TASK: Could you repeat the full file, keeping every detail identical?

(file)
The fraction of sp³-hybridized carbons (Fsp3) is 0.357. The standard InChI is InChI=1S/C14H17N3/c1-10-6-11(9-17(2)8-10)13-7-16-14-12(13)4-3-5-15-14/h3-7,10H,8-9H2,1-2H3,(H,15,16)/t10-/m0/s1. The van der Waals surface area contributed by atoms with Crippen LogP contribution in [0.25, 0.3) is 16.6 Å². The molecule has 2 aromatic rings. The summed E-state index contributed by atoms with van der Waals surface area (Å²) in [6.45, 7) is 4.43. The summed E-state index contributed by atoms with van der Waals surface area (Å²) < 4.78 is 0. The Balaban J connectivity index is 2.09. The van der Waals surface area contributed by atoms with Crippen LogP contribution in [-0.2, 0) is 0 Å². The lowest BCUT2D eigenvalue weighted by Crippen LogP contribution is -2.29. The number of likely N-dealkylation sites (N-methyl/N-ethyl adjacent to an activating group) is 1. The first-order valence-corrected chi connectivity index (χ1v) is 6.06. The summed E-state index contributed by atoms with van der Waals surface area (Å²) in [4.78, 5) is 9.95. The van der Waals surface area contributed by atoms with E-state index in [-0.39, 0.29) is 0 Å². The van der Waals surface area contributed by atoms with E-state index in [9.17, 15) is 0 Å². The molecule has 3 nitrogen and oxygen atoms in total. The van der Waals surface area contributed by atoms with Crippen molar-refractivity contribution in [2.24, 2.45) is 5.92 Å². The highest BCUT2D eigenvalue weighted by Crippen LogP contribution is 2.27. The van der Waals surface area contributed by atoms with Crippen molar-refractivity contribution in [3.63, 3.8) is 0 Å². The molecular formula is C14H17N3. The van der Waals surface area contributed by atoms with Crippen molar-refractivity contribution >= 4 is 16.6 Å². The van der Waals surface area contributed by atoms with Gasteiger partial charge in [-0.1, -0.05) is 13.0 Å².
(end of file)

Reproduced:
The fraction of sp³-hybridized carbons (Fsp3) is 0.357. The standard InChI is InChI=1S/C14H17N3/c1-10-6-11(9-17(2)8-10)13-7-16-14-12(13)4-3-5-15-14/h3-7,10H,8-9H2,1-2H3,(H,15,16)/t10-/m0/s1. The van der Waals surface area contributed by atoms with Crippen LogP contribution in [0.25, 0.3) is 16.6 Å². The molecule has 2 aromatic rings. The summed E-state index contributed by atoms with van der Waals surface area (Å²) in [6.45, 7) is 4.43. The summed E-state index contributed by atoms with van der Waals surface area (Å²) < 4.78 is 0. The Balaban J connectivity index is 2.09. The van der Waals surface area contributed by atoms with Crippen LogP contribution in [-0.2, 0) is 0 Å². The lowest BCUT2D eigenvalue weighted by Crippen LogP contribution is -2.29. The number of likely N-dealkylation sites (N-methyl/N-ethyl adjacent to an activating group) is 1. The first-order valence-corrected chi connectivity index (χ1v) is 6.06. The summed E-state index contributed by atoms with van der Waals surface area (Å²) in [4.78, 5) is 9.95. The van der Waals surface area contributed by atoms with E-state index in [-0.39, 0.29) is 0 Å². The van der Waals surface area contributed by atoms with E-state index in [9.17, 15) is 0 Å². The molecule has 3 nitrogen and oxygen atoms in total. The van der Waals surface area contributed by atoms with Crippen molar-refractivity contribution in [2.24, 2.45) is 5.92 Å². The highest BCUT2D eigenvalue weighted by Crippen LogP contribution is 2.27. The van der Waals surface area contributed by atoms with Crippen molar-refractivity contribution in [3.63, 3.8) is 0 Å². The molecular formula is C14H17N3. The van der Waals surface area contributed by atoms with Crippen molar-refractivity contribution >= 4 is 16.6 Å². The van der Waals surface area contributed by atoms with Gasteiger partial charge in [-0.1, -0.05) is 13.0 Å².